Working on a classic car is an endlessly rewarding hobby, whether you have significant experience with older engines or are picking things up as you go. If you are restoring a vintage vehicle to make it road-worthy, intending to display it in competition or just working on it for your personal satisfaction, there is a lot you will need to learn about the inner workings of the engine. Even if you are experienced with contemporary cars, older vehicles have very different needs and there are limited resources available to help you to learn what you need.
This is especially the case when it comes to choosing the right engine fluids. You may be aware of this when it comes to fuel – from this year, petrol in the UK will switch from E5 (which contains about 5% ethanol) to E10 (with an ethanol content of 10%) and it has been well publicised that this fuel may be unsuitable for many models of classic cars. E10 fuel is able to corrode flexible fuel lines, seals and gaskets, which can lead to dangerous fuel leaks, fires and other risks.
However, you may be unaware that the same applies to motor oil. Like petrol, the formulation of oil has changed significantly over time, both in response to climate change concerns and to keep up with the latest trends in engineering. Older vehicles may have larger oil galleries, lower revving and low-pressure, gear-driven oil pumps, meaning that you will need an oil with very different properties from contemporary products.
While there is no specific definition of a classic car in the UK, HMRC considers any car over 15 years old to be ‘classic’, while for some it is taken to mean cars that are more than 40 years old, which are not subject to road tax or MOT tests. Because there is a wide variance in the types of vehicles that are considered ‘classic’ under these broad definitions, it is important to understand product specifications and the needs of your particular engine when purchasing engine oil or other automotive fluids. Many people who restore classic cars begin with a Haynes Manual, but for older cars, a lot of the information may be out of date, and automotive lubricant products are regularly discontinued.
Fusing modern and classic engineering
Thankfully, many manufacturers now carry a range of products that are precision-engineered for vintage and classic engines, enabling you to find a suitable automotive fluid for your needs long after the product listed in your Haynes’ Manual has been discontinued. This removes the risks of using products designed for modern engines, but it can also be difficult to know exactly what oil you need without support, so it is worthwhile to speak to an expert if you are buying for the first time.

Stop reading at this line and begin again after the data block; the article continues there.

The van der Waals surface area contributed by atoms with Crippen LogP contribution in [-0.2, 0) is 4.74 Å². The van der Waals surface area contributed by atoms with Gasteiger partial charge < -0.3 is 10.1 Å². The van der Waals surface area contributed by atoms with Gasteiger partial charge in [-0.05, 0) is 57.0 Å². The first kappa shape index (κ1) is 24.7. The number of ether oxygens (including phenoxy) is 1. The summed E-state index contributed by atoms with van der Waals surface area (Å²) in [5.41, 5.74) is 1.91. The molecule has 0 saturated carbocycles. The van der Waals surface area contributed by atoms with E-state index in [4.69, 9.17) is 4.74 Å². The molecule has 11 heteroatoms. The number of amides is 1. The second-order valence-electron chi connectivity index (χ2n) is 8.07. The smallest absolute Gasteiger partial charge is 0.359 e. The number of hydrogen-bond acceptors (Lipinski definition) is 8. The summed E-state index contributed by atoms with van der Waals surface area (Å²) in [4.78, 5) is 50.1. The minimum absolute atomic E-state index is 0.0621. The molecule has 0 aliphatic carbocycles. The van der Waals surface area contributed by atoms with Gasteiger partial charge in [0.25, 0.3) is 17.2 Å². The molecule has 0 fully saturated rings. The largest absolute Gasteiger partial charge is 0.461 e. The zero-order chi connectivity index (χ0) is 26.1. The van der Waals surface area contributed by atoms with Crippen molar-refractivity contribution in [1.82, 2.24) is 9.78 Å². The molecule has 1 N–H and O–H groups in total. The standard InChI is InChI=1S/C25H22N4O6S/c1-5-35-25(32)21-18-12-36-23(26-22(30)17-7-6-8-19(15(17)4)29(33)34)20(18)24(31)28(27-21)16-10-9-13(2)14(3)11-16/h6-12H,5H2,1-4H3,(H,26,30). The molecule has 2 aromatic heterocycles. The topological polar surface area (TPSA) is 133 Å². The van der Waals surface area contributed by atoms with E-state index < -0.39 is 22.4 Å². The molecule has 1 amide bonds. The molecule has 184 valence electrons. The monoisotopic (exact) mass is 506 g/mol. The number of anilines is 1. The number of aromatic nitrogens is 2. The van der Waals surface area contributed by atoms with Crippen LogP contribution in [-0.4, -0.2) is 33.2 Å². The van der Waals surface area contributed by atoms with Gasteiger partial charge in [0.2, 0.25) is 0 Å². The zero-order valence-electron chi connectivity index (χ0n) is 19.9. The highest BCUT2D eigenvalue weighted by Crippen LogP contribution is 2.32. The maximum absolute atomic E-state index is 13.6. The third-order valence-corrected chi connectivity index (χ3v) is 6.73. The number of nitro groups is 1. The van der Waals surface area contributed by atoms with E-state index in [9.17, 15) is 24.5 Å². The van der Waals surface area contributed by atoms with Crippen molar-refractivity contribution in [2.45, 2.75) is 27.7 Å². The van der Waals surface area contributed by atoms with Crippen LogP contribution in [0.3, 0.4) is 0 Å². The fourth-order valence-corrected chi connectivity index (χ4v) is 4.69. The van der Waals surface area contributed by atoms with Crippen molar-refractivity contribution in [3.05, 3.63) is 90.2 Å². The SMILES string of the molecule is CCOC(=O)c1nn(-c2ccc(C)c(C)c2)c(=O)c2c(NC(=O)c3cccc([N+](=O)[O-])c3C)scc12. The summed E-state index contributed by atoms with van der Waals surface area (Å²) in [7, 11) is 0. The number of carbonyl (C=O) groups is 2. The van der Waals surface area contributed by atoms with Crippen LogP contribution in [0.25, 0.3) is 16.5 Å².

While these products meet the technical requirements of older engines, they also contain additives designed to improve the performance of classic and vintage vehicles and help them to operate effectively under road or competition conditions. Older engines typically need more viscous engine oil than newer engines, and so these ‘classic’ products are formulated to deliver this. For example, additives may be formulated to enable oil to work at low temperatures without the buildup of viscous ‘sludge’, or to reduce wear throughout the engine. In this way, products like those in Castrol’s Classic range deliver the advantages of modern engine fluids while being designed to fulfill the requirements of older vehicles, for fluids like gear oil, engine oil, and transmission oil. This also includes a lead replacement for petrol engines, which enables the use of modern petroleum fuel in these older vehicles.
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Ultimately, the advantages of choosing an appropriate product are clear: reduced wear on the engine (especially on parts that can be difficult to replace), more efficient operation, and reduced need for maintenance or oil replacement. It is always true that selecting an oil or lubricant that is precisely engineered for your requirements can deliver improved performance, but this is especially the case for the unique challenge of powering a vintage or classic engine.